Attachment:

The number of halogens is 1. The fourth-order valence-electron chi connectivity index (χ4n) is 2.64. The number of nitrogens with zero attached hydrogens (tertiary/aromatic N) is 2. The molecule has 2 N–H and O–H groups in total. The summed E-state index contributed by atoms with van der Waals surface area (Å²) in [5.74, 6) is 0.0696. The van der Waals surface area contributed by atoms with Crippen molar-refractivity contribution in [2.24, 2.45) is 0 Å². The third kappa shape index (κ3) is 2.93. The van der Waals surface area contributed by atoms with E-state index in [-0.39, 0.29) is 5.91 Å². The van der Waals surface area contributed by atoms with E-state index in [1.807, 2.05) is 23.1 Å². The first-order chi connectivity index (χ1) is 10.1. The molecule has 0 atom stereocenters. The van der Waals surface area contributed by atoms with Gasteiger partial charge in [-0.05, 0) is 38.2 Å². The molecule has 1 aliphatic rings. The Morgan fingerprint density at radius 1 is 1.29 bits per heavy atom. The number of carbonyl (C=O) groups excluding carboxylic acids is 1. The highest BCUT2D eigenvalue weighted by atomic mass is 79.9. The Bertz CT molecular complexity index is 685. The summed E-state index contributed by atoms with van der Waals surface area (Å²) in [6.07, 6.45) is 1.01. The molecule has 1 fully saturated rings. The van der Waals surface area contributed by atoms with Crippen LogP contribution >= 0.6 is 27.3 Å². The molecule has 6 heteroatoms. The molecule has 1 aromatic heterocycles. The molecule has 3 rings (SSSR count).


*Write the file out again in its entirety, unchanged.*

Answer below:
The number of halogens is 1. The fourth-order valence-electron chi connectivity index (χ4n) is 2.64. The number of nitrogens with zero attached hydrogens (tertiary/aromatic N) is 2. The molecule has 2 N–H and O–H groups in total. The summed E-state index contributed by atoms with van der Waals surface area (Å²) in [5.74, 6) is 0.0696. The van der Waals surface area contributed by atoms with Crippen molar-refractivity contribution in [2.24, 2.45) is 0 Å². The third kappa shape index (κ3) is 2.93. The van der Waals surface area contributed by atoms with E-state index in [-0.39, 0.29) is 5.91 Å². The van der Waals surface area contributed by atoms with E-state index in [1.807, 2.05) is 23.1 Å². The first-order chi connectivity index (χ1) is 10.1. The molecule has 0 atom stereocenters. The van der Waals surface area contributed by atoms with Gasteiger partial charge in [-0.05, 0) is 38.2 Å². The molecule has 1 aliphatic rings. The Morgan fingerprint density at radius 1 is 1.29 bits per heavy atom. The number of carbonyl (C=O) groups excluding carboxylic acids is 1. The highest BCUT2D eigenvalue weighted by atomic mass is 79.9. The Bertz CT molecular complexity index is 685. The summed E-state index contributed by atoms with van der Waals surface area (Å²) in [6.07, 6.45) is 1.01. The molecule has 1 fully saturated rings. The van der Waals surface area contributed by atoms with Crippen LogP contribution >= 0.6 is 27.3 Å². The molecule has 6 heteroatoms. The molecule has 1 aromatic heterocycles. The molecule has 3 rings (SSSR count).